Texas Rangers

Youth might be served with 2019 Rangers, but back of bullpen is full of 30-somethings

Jose Leclerc is the closer in a Rangers bullpen that is older and has more veterans than many might think.
Jose Leclerc is the closer in a Rangers bullpen that is older and has more veterans than many might think. rmallison@star-telegram.com

A misconception that potentially is bogging down the Texas Rangers’ win-loss predictions by various baseball sources and at various sportsbooks is that they are going to be young.

A look at the bullpen is proof enough to discount that.

Shawn Kelley, who played with manager Chris Woodward in 2009, considered retirement in the off-season. Jesse Chavez also played with Woodward.

Chris Martin and Zach McAllister also sport birthdays from the 1980s.

Add closer Jose Leclerc, who is only 25 but is coming off one of the best seasons by a reliever in the majors, and the Rangers have the potential for a veteran back end of the bullpen.

The Rangers might be in a rebuild mode, but the bullpen doesn’t look that way.

“This isn’t a Triple A rebuild, I don’t feel like,” Kelley said. “There are some tough teams in this division. There are some tough teams all around baseball. You’ve got players who have been on teams that went places. Texas has been places. This team could surprise a lot of people.”

The Rangers could have two or three bullpen spots, and potentially three young pitchers filling them.

Jordan Romano, like the five veterans, is a right-hander and has an inside track to a roster spot as a Rule 5 pick. Connor Sadzeck, who hits 100 mph with his fastball, might take a spot because he is out of minor-league options.

The Rangers need a left-hander or two, and will choose from Jeffrey Springs, C.D. Pelham, Kyle Bird, Brady Fiegl, Zac Curtis and Miguel Del Pozo. Springs, who has experience working as The Opener could have an edge, and he, Pehlam and Bird have the advantage of being on the 40-man roster.

General manager Jon Daniels likes that pool enough that he bypassed the chance to reunite with Jake Diekman.

“We want to give those guys a real opportunity,” Daniels said. “We think they are as talented, maybe more so, than even some of the guys still on the market. If we want to audible later, there may be some options for us to do that later in the spring, but all of those guys have the ability to get out lefties and righties.”

Kelley said that his time late last season with the Oakland A’s rekindled his desire to play an 11th big-league season. He also spoke with Woodward multiple times throughout the off-season and wanted to be a part of what the Rangers are doing.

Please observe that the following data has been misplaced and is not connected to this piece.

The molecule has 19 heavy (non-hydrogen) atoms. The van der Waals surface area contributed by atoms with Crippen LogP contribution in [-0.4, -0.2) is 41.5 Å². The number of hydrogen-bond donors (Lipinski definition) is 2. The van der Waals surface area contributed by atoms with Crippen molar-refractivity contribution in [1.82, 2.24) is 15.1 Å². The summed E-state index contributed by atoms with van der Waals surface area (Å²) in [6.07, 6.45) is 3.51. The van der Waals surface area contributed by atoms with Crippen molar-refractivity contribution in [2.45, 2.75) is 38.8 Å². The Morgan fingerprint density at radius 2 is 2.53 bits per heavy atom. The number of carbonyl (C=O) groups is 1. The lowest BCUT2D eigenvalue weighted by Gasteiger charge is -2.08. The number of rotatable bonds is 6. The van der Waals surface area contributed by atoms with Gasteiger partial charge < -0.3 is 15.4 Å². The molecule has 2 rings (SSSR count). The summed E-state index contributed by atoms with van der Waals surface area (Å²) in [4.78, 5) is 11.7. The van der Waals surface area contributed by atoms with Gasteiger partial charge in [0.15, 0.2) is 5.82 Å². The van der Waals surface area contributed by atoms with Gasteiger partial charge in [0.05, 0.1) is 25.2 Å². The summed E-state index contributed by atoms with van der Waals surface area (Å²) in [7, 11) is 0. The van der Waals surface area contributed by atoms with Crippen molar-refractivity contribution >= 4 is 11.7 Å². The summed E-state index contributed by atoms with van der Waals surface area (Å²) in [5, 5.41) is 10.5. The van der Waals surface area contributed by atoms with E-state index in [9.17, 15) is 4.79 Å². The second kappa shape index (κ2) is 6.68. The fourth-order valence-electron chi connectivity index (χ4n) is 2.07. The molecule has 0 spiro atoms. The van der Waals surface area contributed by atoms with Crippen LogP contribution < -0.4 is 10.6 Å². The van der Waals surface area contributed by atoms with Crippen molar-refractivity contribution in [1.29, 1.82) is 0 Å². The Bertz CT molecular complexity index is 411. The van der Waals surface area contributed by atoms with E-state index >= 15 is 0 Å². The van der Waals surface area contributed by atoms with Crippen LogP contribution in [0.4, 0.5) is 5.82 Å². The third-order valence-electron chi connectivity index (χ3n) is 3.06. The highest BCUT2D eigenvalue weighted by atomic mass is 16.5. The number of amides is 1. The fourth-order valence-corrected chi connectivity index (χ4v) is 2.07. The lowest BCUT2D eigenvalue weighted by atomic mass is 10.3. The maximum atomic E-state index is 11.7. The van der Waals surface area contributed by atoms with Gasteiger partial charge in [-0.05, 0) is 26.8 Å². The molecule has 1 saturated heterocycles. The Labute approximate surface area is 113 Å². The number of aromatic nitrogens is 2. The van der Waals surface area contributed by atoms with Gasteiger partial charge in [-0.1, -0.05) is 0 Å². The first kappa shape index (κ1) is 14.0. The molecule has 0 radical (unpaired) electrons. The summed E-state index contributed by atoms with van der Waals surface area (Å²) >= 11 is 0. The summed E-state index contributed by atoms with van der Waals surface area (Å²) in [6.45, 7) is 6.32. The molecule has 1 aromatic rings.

Kelley has a 3.67 career ERA and 478 strikeouts in 417 1/3 innings with five previous teams.

“It’s a chance to come to a great organization,” Kelley said. “I love Texas. I am a Southern guy. I live in Tennessee, not too far from home. I like being back in the American League. I thought I’d like the NL at first, but my arm didn’t love it as much as I did. I’ll take the DH and the less warmups.”

Chavez could log 100 innings this season, and the Rangers are counting on McAllister to bounce back after a rough 2018 season. Martin was undone by injuries last season, but the Rangers still like the way he attacks hitters.

Woodward already has a feel for them. He is interested in seeing the left-handers.

“I feel like we have a lot of options,” Woodward said. “To see them compete is another thing, to watch their development and their growth and to see how quickly they can make that leap to the big leagues, I’m really interested. It’s something you have to see it first-hand. I know some of their stuff is off the charts. Spring training will help us all gauge and see where they’re at.”

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After 12 seasons covering the Rangers for the Star-Telegram, Jeff Wilson knows that baseball is a 24/7/365 business and there is far more to baseball than just the 162 games each season. There’s also more to Jeff -- like a family and impressive arsenals of Titleist hats and adidas shoes -- but sometimes it’s hard to tell.
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